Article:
It could have a detrimental impact on both physical and mental health if it becomes toxic. “If people always compete with one another, they might focus more on what they can accomplish than the organization’s collective goals. Such a work culture will hamper the overall productivity of the workplace. Burnout, high blood pressure, decreased energy and exhaustion of mental resources down the line and hampered relationships in personal life may occur due to this.”

While some people succumb to the hustle culture, others may just choose to quit. “Many companies today are attracting employees with the promise of flexible hours and healthy work culture,” she continued.

“As an organization, it is important to avoid promoting the idea of ​​working beyond work hours or weekends every time when it’s not necessarily required,” she added.

moonlighting

A person moonlights when they take on additional jobs or work commitments on top of their primary job.

“Till the time an employee’s second commitment is not conflicting with the first job, it may not be a problem. Also, if it is not about serving the same clients or working for direct competitors at the same time, or using the intellectual property of the organisation, it can be accommodated,” emphasized Priyanka.

However, problems could occur if an employee’s productivity is hampered and other matters take precedence. “The reason why employees do it can be similar to the factors contributing to the hustle culture. Other factors include developing new hobbies, leading a purposeful life, earning money, finding joy in their interests and so on,” she added.

Despite the fact that some people think this makes them more productive, scientific evidence contradicts this. “Studies show that working overly long hours, especially shifting from one job to another during odd intervals results in poorer mental health and increased anxiety. The output may be hampered and with little regard to the quality of the work churned out,” she said.

Figure out the balance between transparency, autonomy and norms. “Research shows Gen X, Gen Z and beyond don’t prefer being bound by contracts or norms. Instead, practice transparency, and encourage accountability,” she concluded.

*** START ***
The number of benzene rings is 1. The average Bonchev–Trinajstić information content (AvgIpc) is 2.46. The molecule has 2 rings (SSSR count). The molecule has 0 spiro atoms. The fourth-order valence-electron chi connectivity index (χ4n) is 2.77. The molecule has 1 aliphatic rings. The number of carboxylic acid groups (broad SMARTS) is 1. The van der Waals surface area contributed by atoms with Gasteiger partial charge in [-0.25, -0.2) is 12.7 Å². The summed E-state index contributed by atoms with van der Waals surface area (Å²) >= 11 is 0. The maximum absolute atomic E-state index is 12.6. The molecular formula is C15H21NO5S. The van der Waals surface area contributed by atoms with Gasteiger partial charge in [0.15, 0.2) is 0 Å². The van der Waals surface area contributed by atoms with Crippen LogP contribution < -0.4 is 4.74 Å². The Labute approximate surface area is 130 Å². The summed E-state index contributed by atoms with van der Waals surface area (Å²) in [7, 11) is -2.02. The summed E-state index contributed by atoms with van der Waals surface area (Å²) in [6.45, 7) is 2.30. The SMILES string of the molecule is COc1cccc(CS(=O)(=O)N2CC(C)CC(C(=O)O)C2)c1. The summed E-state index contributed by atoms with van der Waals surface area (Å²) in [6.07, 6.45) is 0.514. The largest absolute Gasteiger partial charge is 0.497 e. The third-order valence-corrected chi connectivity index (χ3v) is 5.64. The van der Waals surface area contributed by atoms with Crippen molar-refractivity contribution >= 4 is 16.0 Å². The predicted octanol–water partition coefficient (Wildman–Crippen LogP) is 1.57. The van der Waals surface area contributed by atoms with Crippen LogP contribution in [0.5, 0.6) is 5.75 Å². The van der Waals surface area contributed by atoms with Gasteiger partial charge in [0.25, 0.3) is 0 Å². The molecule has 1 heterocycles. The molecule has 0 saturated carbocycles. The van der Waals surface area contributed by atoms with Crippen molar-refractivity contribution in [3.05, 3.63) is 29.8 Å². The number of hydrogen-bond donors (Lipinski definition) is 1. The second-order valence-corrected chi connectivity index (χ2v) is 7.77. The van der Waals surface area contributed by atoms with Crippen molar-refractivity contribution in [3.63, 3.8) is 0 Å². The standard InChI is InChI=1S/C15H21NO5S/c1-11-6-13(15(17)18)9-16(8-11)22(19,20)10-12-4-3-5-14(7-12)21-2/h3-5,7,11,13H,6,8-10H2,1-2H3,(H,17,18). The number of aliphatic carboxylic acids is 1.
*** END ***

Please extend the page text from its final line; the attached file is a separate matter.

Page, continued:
There are various reasons behind the rise in these trends however, the employers need to know that most people just work to make ends meet, and few for money, says Jayanth BP

“There is definitely no problem if someone has another job that is unrelated to their primary job. We agree to work for 9 hours each day, five days per week, and any additional time (personal time) can be used however the individual sees fit It shouldn’t matter to the employer unless it directly affects them (Eg: Working for a direct competition).Despite the quiet quitting, I don’t believe that minimum attempts are effective;they might keep the person for 3-6 months before letting them go. In contrast to other cultures, we have made it acceptable to overwork. The founders and managers who started this were largely to blame because they demanded 200% effort from everyone. The senior management needs to take charge and make sure the managers aren’t committing to tight deadlines,” he continued.

While some people who have to meet their financial needs indulge in moonlighting, others are driven to work as their work load may be lower, according to Amit (name changed).

“When an employee is collaborating directly with the competitor moonlighting become a concern. Meanwhile inadequate pay, monotonous work or toxic team/boss is the cause of the quiet quitting. The company needs to take the initiative and reward loyal workers instead of just giving them the minimum wage,” he added.